12 Tips for Successful VMWare-based Virtualization

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VMware's virtualization solutions promise greater hardware utilization and flexibility. Yet, like all virtualization technologies, they carry a certain amount of risk. Stack too many servers and you achieve significant financial gain but incur the risk of operational incidents and performance problems in your production environment. Ignore the business-related aspects of your production environment that aren't present in the lab and you may put critical apps at great risk. Rely too heavily on some of the advanced automation features of VMWare without the proper planning and you could wind up with bigger problems than those you were trying to solve in the first place.

Proper planning is at the heart of any technology optimization initiative and this applies to VMWare as well. Large scale virtualization necessitates a data-driven approach, carefully evaluating elements such as business considerations, technical constraints, and workload patterns. Things in the VMWare world are very fluid, so it's not only important to achieve an optimal initial placement of virtual machines, but also to understand how to keep the environment optimized..

Virtualization planning can be very complex if not using the proper planning tools, but regardless of the approach, organizations should ensure that they are following some basic guidelines during the process.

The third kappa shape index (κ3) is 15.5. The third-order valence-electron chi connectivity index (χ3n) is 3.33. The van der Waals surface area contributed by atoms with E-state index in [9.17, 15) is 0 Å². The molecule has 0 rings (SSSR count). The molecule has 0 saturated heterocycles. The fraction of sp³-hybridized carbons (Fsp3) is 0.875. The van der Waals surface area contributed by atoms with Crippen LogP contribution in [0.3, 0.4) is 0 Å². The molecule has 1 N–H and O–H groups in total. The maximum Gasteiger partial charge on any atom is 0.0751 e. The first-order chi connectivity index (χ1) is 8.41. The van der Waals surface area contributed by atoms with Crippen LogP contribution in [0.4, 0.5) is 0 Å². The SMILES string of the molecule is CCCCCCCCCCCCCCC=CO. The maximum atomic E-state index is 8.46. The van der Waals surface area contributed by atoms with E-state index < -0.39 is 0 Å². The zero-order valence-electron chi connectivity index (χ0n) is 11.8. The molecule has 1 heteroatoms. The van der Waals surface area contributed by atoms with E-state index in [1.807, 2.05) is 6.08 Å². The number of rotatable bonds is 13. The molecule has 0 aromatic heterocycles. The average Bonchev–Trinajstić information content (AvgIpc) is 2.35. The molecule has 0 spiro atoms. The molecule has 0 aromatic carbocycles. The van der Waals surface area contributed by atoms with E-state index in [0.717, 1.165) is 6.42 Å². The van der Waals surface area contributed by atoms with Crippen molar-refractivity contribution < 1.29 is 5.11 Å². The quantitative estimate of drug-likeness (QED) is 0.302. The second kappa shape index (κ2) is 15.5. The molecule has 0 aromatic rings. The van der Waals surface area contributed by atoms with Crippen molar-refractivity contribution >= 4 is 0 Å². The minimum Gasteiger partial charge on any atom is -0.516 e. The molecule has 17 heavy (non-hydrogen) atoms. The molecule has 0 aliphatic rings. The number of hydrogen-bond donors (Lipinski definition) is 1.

Watch for Technical Factors that May Introduce Risk: Be careful when combining servers that have differing configurations, diverse underlying platforms, or varying network/storage connectivity. Combining servers that touch too many networks onto a single physical host can drive up costs through the increase of NICs and PCI extenders (blade racks are particularly sensitive to this). Be sure to uncover any hardware or configurations of interest, such as SAN controllers, token ring cards, IVRs, proprietary daughterboards, direct-connect printers, or other items that are not part of the standard build. This process, called variance analysis, reveals hardware configuration affinities and "outliers", which ultimately helps avoid any interruption of critical business services during the virtualization process.

Consider the Key Business Constraints that Govern the Environment: Consider real-world business constraints, such as availability targets, maintenance windows, application owners, compliance restrictions, disaster recovery strategies, and other business sensitivities. Most small-scale virtualization planning doesn't go beyond simple workload analysis, yet any foray into larger production environments will show that it is very important to dig much deeper. For example, it's not unheard of to combine virtualization candidates based solely on utilization data and end up with a dysfunctional environment where there is not a single time in the calendar when the physical server can actually be shut down for maintenance. Considering the maintenance windows of the applications in the planning phase will avoid such problems, and it is not always wise to rely on Vmotion to get out of a jam. Likewise, mixing different availability levels can either create risk or waste expensive hardware.